Breadth: a number of energy sources were omitted from the discussion. These include tidal and wave power (renewable) and nuclear power (non-renewable). A number of important advantages and disadvantages were omitted from the tables. References were not quoted or listed, an important component of any well-researched A'Level essay.

Depth: the essay lacked data to support many of the assertions made about each type of energy source. Energy density, remaining reserves, cost per kW, greenhouse gas contributions - all these would have added weight to the arguments.

Marked by teacher Ross Robertson 01/03/2013

Not the one? Search for your essay title...
  • Join over 1.2 million students every month
  • Accelerate your learning by 29%
  • Unlimited access from just £6.99 per month

See related essaysSee related essays

Related AS and A Level Energy, Respiration & the Environment essays

  1. Marked by a teacher

    effect of temperature on the rate of respiration in yeast

    5 star(s)

    Therefore I will use a 1cm3 syringe and keep it as accurate as possible. 3) Volume of yeast: I will be controlling the volume of yeast as this contain enzyme. By varying this will increase or decrease enzyme activity. So by increasing the volume will increase the rate of respiration.

  2. Marked by a teacher

    An investigation into the effect of different sugars on respiration in yeast.

    5 star(s)

    * Time respiration takes place (10 minutes) Temperature of water bath Volume of water at start (cm3) 1 2 3 4 5 6 7 8 9 10 Volume of CO2 produced (cm3) 30/32�C 50.0 50.0 50.0 50.0 48.5 46.0 43.0 39.3 35.7 32.2 28.5 21.5 40/42�C 50.0 50.0 50.0 50.0 48.6 46.8 44.6 42.4 40.2 38.0 35.8

  1. Marked by a teacher

    To make sure we have plenty of energy in the future, it's up to ...

    4 star(s)

    We'll learn more about transportation energy in Chapter 13. Natural Gas Natural gas is also found in California. We use more than what is found in California. So, we also bring natural gas to California from other states and from Canada.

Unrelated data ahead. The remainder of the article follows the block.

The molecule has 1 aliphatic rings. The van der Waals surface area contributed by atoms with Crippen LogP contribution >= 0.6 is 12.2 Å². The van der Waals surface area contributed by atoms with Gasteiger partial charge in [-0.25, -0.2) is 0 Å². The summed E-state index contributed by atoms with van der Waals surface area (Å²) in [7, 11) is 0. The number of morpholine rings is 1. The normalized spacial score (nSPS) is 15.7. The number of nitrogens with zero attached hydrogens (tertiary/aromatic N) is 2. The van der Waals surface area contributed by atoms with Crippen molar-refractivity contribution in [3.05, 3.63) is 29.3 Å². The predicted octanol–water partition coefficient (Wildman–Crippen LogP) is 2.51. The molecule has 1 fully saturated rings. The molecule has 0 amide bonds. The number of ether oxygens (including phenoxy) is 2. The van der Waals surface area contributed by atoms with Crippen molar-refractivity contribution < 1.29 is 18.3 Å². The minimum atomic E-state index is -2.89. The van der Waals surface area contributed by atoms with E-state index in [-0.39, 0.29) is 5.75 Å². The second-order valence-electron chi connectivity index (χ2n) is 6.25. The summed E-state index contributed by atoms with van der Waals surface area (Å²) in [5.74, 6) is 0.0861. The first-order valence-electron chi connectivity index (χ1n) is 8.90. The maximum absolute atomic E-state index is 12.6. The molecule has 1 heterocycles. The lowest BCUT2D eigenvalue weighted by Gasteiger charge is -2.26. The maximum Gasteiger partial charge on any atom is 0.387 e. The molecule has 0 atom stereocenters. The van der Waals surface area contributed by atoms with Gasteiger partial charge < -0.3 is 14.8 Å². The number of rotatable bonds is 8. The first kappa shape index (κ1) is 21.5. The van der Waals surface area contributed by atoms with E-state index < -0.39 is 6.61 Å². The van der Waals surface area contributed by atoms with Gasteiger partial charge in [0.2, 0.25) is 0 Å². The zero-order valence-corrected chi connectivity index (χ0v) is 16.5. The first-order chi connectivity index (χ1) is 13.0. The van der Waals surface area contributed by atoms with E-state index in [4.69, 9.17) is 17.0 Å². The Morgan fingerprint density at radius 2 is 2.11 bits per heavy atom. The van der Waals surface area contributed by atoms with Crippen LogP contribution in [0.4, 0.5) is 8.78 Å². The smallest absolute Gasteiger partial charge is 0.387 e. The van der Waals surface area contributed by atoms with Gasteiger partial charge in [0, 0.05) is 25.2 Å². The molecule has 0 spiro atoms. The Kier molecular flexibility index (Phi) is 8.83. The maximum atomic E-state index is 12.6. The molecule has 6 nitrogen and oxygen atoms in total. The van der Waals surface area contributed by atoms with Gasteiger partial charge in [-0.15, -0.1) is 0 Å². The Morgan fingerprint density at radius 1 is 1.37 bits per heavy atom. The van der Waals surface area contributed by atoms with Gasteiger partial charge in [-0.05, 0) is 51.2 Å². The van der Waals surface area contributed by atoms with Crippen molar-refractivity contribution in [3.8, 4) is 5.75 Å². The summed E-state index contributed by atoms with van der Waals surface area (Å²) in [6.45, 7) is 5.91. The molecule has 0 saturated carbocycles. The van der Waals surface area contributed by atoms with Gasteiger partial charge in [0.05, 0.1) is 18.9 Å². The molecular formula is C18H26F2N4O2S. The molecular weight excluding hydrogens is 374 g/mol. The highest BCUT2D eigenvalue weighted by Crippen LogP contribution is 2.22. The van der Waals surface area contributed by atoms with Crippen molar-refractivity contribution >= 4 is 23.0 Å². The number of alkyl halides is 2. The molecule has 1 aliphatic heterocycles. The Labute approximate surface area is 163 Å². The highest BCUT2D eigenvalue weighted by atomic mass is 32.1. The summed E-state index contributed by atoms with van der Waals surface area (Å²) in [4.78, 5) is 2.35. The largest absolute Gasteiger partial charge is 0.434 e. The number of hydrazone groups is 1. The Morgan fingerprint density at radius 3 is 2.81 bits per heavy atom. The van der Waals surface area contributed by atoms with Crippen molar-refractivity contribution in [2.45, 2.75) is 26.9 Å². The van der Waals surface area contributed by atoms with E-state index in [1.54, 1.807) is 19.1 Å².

2. Marked by a teacher

    Describe the role of energy in the body and the physiology of three named ...

    3 star(s)

    metabolism- energy required to keep the body functioning at a reasonable level. * Physical activity * Thermogenesis- assimilation of food. Supplying energy to the cells The digestive system is responsible for taking food and water, using enzymes and breaking up complex molecules into simple soluble pieces which can pass into the adjacent capillaries of the cardiovascular system.

  1. Marked by a teacher

    The Role of the Respiratory and Circulatory Systems in the Provision of Oxygen and ...

    3 star(s)

    The trachea then connects the pharynx to the lungs. The trachea is composed of incomplete rings of cartilage and is lined with ciliated epithelium and goblet cells. As the cartilage rings are incomplete, it enables the trachea to be more flexible and thus facilitating the passage of food down the oesophagus.

  2. the effect of bile concentration on the activity of the enzyme lipase during the ...

    The information above is crucial to the investigation and because of this is very relevant as it tells us factor affecting enzyme activity. Consequently since this information tells us these factors it makes us aware of the variables we need to control in order to carry out a fair test which will produce precise and accurate results.

  1. The Pancreas is a large gland that forms part of the Endocrine System, but ...

    It is secreted in an inactive form and activated by trypsin. Lipase Lipids Fatty acids and glycerol Catalyses the hydrolysis of lipids. Pancreatic amylase Starch (amylose) Maltose Catalysis the breakdown of amylose to maltose. Table from a handout called Human Nutrition.

  2. Investigating the Effect of Temperature on Rate of Respiration in Yeast

    This was a major drawback. The thermostatically controlled water bath did a good job in maintaining the temperature, but the temperature did rise and fall about 1�C or so once in while. But when I manually measured the temperature, there were much more major fluctuations in temperature.

  • Over 160,000 pieces
    of student written work
  • Annotated by
    experienced teachers
  • Ideas and feedback to
    improve your own work